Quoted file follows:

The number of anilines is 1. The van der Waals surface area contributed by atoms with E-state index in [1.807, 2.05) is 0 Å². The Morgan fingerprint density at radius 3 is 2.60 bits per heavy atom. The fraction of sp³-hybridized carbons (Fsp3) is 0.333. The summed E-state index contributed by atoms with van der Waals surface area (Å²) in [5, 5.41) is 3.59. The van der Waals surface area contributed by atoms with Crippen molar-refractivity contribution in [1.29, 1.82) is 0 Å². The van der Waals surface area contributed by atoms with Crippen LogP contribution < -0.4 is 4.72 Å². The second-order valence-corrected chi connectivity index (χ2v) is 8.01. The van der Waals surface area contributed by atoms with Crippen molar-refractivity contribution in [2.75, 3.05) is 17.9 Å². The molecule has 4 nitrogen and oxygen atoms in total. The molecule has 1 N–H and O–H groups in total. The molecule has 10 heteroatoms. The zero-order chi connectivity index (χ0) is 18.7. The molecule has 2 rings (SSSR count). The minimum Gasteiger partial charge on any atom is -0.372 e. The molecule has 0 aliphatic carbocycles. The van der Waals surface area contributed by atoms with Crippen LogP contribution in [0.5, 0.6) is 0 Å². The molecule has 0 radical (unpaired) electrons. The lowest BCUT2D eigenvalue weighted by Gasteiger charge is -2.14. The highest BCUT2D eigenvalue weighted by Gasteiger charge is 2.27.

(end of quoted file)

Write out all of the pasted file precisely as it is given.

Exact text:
The number of anilines is 1. The van der Waals surface area contributed by atoms with E-state index in [1.807, 2.05) is 0 Å². The Morgan fingerprint density at radius 3 is 2.60 bits per heavy atom. The fraction of sp³-hybridized carbons (Fsp3) is 0.333. The summed E-state index contributed by atoms with van der Waals surface area (Å²) in [5, 5.41) is 3.59. The van der Waals surface area contributed by atoms with Crippen molar-refractivity contribution in [1.29, 1.82) is 0 Å². The van der Waals surface area contributed by atoms with Crippen LogP contribution < -0.4 is 4.72 Å². The second-order valence-corrected chi connectivity index (χ2v) is 8.01. The van der Waals surface area contributed by atoms with Crippen molar-refractivity contribution in [2.75, 3.05) is 17.9 Å². The molecule has 4 nitrogen and oxygen atoms in total. The molecule has 1 N–H and O–H groups in total. The molecule has 10 heteroatoms. The zero-order chi connectivity index (χ0) is 18.7. The molecule has 2 rings (SSSR count). The minimum Gasteiger partial charge on any atom is -0.372 e. The molecule has 0 aliphatic carbocycles. The van der Waals surface area contributed by atoms with Crippen LogP contribution in [0.5, 0.6) is 0 Å². The molecule has 0 radical (unpaired) electrons. The lowest BCUT2D eigenvalue weighted by Gasteiger charge is -2.14. The highest BCUT2D eigenvalue weighted by Gasteiger charge is 2.27.